If we know anything, it’s that these last few years have changed the world as we know it forever.
There were systems to be transformed, perspectives to be shifted, and lessons to be learned – amongst the most important of them being:
When it comes to productivity, one size does not fit all.
The flexibility and freedom that has come with this new “remote working” lifestyle has revealed to entrepreneurs, employees, and executives alike that the 9-5 system we’ve been following the past several generations might not actually be the best one out there. Not just for quality of life, but for productivity, too.
So, for those of you hoping to nurture your creative juices and optimize them for maximum productivity, we’ve put together a couple of tips to help you find your flow in the new year.
Check ‘em out:
- Pinpoint your “flow hours.”
These are the hours of the day when you produce your best work. You’re energized, you’re focused, you’re ready to pump out some projects. You likely already have a pretty good idea of when these hours are (i.e. you might refer to yourself as a “morning person” or a “night owl), but there are more definitive ways you can figure them out if you want to be more strategic with it.
One of the most simplistic yet effective ways is to track your daily activities. Put together a spreadsheet and keep note of every task you do. Remember to include what time you started, what time you ended, and how focused/energized you felt doing each task on a scale from 1-5. We recommend doing this for at least a week or a full month, if you’re able. Once you have your data collected, you’ll be able to go back and recognize certain energy patterns. These patterns will reveal which hours you are most productive – AKA your “flow hours.
- Pinpoint your “low hours”.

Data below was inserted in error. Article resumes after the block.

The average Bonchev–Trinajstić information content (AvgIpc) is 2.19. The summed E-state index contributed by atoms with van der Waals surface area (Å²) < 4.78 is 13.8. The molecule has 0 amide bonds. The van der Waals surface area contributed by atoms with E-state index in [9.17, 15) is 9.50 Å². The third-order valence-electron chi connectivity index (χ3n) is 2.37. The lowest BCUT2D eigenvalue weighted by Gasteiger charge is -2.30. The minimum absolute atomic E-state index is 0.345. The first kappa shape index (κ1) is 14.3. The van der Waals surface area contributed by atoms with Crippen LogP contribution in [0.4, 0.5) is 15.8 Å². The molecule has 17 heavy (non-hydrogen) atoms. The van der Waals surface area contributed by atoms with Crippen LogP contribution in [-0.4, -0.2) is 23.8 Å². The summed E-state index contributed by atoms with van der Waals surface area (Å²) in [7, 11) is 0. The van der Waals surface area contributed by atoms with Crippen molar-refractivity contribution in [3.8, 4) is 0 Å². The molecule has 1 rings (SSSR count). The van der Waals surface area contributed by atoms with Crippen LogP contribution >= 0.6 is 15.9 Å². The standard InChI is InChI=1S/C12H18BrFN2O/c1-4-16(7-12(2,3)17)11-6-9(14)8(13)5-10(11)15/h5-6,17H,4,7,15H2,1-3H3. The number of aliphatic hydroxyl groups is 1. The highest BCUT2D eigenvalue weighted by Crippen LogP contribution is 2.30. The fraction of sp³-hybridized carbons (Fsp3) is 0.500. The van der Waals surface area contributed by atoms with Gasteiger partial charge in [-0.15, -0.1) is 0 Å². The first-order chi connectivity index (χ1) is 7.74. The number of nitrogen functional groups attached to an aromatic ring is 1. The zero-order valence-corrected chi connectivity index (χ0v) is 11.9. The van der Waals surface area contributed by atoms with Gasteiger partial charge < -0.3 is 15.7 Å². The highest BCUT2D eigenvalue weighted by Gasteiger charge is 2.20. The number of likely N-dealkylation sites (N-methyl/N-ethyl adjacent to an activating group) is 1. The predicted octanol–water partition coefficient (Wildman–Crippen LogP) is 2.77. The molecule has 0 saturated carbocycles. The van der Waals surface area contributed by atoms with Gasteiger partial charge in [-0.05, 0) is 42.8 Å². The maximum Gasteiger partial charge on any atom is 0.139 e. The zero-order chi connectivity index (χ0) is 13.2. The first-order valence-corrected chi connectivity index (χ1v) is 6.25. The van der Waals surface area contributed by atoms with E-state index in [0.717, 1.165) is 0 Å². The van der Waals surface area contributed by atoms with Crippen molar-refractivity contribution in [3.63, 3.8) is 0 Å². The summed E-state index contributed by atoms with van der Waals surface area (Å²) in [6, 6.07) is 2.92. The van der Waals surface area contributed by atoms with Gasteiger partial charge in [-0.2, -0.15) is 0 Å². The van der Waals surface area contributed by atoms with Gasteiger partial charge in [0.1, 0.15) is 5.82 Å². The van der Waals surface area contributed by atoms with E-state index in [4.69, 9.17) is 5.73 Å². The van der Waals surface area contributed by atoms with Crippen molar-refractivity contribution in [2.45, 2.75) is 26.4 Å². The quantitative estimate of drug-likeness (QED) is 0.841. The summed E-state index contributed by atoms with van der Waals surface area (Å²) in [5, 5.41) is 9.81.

The great thing about fleshing out your “flow hours” is that it indirectly fleshes out your “low hours” (or “resting hours”), too. These are the hours of the day when your energy is dropping, your mind is starting to wonder, and your work suffers as a result. The important thing to note here is that having “low hours” is okay! In fact, it’s completely normal – humans were not wired to focus on mind-draining tasks for eight hours at a time. The important thing is that we’re aware of our energy patterns and using them to optimize our work schedule to the best of our abilities, which brings us to our final tip:
- Embrace time-blocking.
Time-blocking is pretty much exactly what it sounds like. Essentially, you use this strategy to divide up your schedule into blocks of time. Each of these blocks of time is meant to be dedicated towards a specific task – and that specific task ALONE. Not only does this alleviate the temptation to shift from project to project, but it removes the pressure of having to make continuous decisions throughout the day.
Using this method in alignment with the insights you gained about your energy patterns throughout the day/week, you can develop the optimal productivity schedule. For example, let’s say you’re most productive from 10am - 12 PM on Mondays and Tuesdays. Instead of using this time to complete more routine, less mentally-draining tasks (such as scheduling or responding to emails), you would ideally block out this time to complete the bigger, more taxing projects.
The same idea applies to rest! Taking breaks, contrary to what some might believe, is crucial to productivity because it allows our brains the time and space it needs to recharge and refresh (which, in turn, enables us to do our best work!).
Did these tips help you find your flow?
Send your feedback to sales@publishbrand.